A shadowy figure stalks through a top secret missile facility while weapons-grade lounge music plays in the background. Nationalist propaganda lines the halls and the livery of gun-toting soldiers, ignored by our clandestine hero. He glides in, achieves his objective, and slips out, never intending any unnecessary harm... but not afraid to bust out the hardware or hand-to-hand skills if necessary. It sounds like the opening to a Connery-era Bond flick, but it also describes CounterSpy, a new PlayStation Vita port from developer Dynamighty and published by PlayStation Mobile.
As a dedicated gamer and a former cash-starved teenager, please listen to me: don't shop at GameStop. The ubiquitous American video game retailer is almost certain to overcharge for software and hardware, underpay you for trade-ins, and try to squeeze three preorders and a Game Informer subscription out of you before you leave. But for those misguided souls who insist on giving them custom (or who live in a city with no retail alternatives), the official GameStop app has been notably updated today.
Motorola's apps are exclusively available to its devices, but some of the more affordable handsets take a while to get some of the provided features. In this case, the Motorola Assist and Contextual Services apps have recently been updated to bring Driving and Home mode support for the Moto G and the Moto E. To understand what this means, we must first take a look at what both of these apps actually do.
Last night was a big night for Motorola. The 360's availability was announced, as was the new Moto G and Moto X, and company's tiny new earbuds, the Moto Hint. That's a lot to take in. With all these new devices and new features, app updates are a necessity, and Touchless Control is one of the first to get the makeover treatment.
First off, it's no longer called Touchless Control – moving forward it's simply Moto Voice.
"OK Google" is a phrase that gets spoken around my house several times a day. So much, in fact, it's the first thing my two year old says when he picks up a phone. He looks at it, holds it close to his mouth, and out it comes...even if it's an iPhone. He makes me proud.
But I digress, this is about Google's new ads. I personally have grown to rely on Google Now and voice recognition for most things, and Google is trying to get everyone else on that train, as well (come on in guys, there's plenty of room).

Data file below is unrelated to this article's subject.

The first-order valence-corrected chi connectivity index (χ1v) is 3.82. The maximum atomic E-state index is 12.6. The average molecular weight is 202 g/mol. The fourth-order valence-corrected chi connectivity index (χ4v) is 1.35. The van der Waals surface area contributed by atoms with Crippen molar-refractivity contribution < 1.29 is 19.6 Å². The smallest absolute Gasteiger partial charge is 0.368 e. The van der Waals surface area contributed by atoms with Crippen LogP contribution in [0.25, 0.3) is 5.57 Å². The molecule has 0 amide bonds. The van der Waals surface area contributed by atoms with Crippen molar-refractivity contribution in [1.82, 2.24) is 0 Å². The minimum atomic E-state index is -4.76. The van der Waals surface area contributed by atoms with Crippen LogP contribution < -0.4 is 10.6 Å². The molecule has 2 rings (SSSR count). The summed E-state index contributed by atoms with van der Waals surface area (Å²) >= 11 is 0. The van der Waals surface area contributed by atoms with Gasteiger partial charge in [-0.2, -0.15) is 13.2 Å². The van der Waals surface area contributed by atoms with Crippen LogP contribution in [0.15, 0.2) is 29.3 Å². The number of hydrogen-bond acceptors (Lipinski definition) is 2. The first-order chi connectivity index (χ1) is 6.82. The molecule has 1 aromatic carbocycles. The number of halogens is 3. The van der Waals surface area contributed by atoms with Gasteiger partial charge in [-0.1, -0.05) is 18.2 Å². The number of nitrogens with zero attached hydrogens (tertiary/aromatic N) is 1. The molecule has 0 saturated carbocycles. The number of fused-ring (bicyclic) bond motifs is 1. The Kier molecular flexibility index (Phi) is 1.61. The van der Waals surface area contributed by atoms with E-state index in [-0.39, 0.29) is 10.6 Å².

As you already know, Nest's alarms are smarter than regular alarms. They pair with an Android app and can provide more specific feedback than BEEP BEEP BEEP. One of their other perks is that, like many gadgets these days, they get better with time. The company is now rolling out version 2 of its mobile apps. The update is available right away, so here's what to expect once it's done installing.
Before now, enabling notifications within the YouTube app would only result in an Android device getting alerted whenever the app had something new to report. Now, there's a tab in the sidebar that's dedicated entirely to these messages. Users can click on it to view their notification history, which should make it much easier to flick away future alerts without wondering if that action will be regretted later.
Notifications will presumably still pop up as before, they just now have a place to stay after they've been dismissed.
The Federal Trade Commission (FTC) has been on a crusade as of late to save the world from in-app purchases, and that's probably an okay crusade on which to be. The news has come down today that Google will be settling an FTC lawsuit by refunding about $19 million in unauthorized in-app purchases made by kids whose parents foolishly allowed them to go tapping around on their Android devices.
The last few SwiftKey updates have been focused on making the keyboard faster and more responsive, which has been sorely needed for some time. Whether or not that has been successful depends on who you ask, but the developers have now rolled out another update that is supposed to offer additional performance boosts. Maybe this one will do the trick.
Don't try too hard to pitch a product. When I first came across Toymail, I thought it seemed amusing enough. Here's the concept - people (preferably parents, siblings, or friends) speak a message into an app, and that message then comes out of a kid's toy in a weird voice. There's potential for fun here. Sure, I see it. I've been a kid before.